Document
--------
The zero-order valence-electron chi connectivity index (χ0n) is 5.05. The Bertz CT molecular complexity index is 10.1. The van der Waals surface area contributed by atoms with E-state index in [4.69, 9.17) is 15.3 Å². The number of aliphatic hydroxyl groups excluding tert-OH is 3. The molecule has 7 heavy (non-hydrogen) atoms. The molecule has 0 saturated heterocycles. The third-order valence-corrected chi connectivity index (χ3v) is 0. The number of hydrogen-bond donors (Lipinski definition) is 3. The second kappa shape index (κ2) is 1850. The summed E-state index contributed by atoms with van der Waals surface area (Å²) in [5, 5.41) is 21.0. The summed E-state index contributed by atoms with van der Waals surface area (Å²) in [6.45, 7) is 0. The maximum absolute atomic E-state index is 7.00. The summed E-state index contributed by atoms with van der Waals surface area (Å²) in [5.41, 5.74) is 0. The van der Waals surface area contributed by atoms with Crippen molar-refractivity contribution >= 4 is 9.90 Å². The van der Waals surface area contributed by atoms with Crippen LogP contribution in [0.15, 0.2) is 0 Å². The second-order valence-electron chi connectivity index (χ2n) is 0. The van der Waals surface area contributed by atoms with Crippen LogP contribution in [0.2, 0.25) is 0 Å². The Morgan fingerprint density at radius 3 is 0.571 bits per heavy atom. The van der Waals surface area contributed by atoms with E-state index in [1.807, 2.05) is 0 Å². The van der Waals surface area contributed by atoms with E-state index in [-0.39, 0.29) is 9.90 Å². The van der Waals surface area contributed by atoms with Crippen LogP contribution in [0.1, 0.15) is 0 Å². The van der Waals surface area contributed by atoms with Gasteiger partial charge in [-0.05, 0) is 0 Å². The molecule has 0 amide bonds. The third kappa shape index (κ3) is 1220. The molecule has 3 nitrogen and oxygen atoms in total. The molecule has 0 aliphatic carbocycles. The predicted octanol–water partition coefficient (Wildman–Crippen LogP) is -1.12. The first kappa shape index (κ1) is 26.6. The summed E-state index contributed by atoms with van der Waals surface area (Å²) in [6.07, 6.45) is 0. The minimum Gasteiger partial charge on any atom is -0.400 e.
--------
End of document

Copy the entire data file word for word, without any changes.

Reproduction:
The zero-order valence-electron chi connectivity index (χ0n) is 5.05. The Bertz CT molecular complexity index is 10.1. The van der Waals surface area contributed by atoms with E-state index in [4.69, 9.17) is 15.3 Å². The number of aliphatic hydroxyl groups excluding tert-OH is 3. The molecule has 7 heavy (non-hydrogen) atoms. The molecule has 0 saturated heterocycles. The third-order valence-corrected chi connectivity index (χ3v) is 0. The number of hydrogen-bond donors (Lipinski definition) is 3. The second kappa shape index (κ2) is 1850. The summed E-state index contributed by atoms with van der Waals surface area (Å²) in [5, 5.41) is 21.0. The summed E-state index contributed by atoms with van der Waals surface area (Å²) in [6.45, 7) is 0. The maximum absolute atomic E-state index is 7.00. The summed E-state index contributed by atoms with van der Waals surface area (Å²) in [5.41, 5.74) is 0. The van der Waals surface area contributed by atoms with Crippen molar-refractivity contribution >= 4 is 9.90 Å². The van der Waals surface area contributed by atoms with Crippen LogP contribution in [0.15, 0.2) is 0 Å². The second-order valence-electron chi connectivity index (χ2n) is 0. The van der Waals surface area contributed by atoms with Crippen LogP contribution in [0.2, 0.25) is 0 Å². The Morgan fingerprint density at radius 3 is 0.571 bits per heavy atom. The van der Waals surface area contributed by atoms with E-state index in [1.807, 2.05) is 0 Å². The van der Waals surface area contributed by atoms with E-state index in [-0.39, 0.29) is 9.90 Å². The van der Waals surface area contributed by atoms with Crippen LogP contribution in [0.1, 0.15) is 0 Å². The van der Waals surface area contributed by atoms with Gasteiger partial charge in [-0.05, 0) is 0 Å². The molecule has 0 amide bonds. The third kappa shape index (κ3) is 1220. The molecule has 3 nitrogen and oxygen atoms in total. The molecule has 0 aliphatic carbocycles. The predicted octanol–water partition coefficient (Wildman–Crippen LogP) is -1.12. The first kappa shape index (κ1) is 26.6. The summed E-state index contributed by atoms with van der Waals surface area (Å²) in [6.07, 6.45) is 0. The minimum Gasteiger partial charge on any atom is -0.400 e.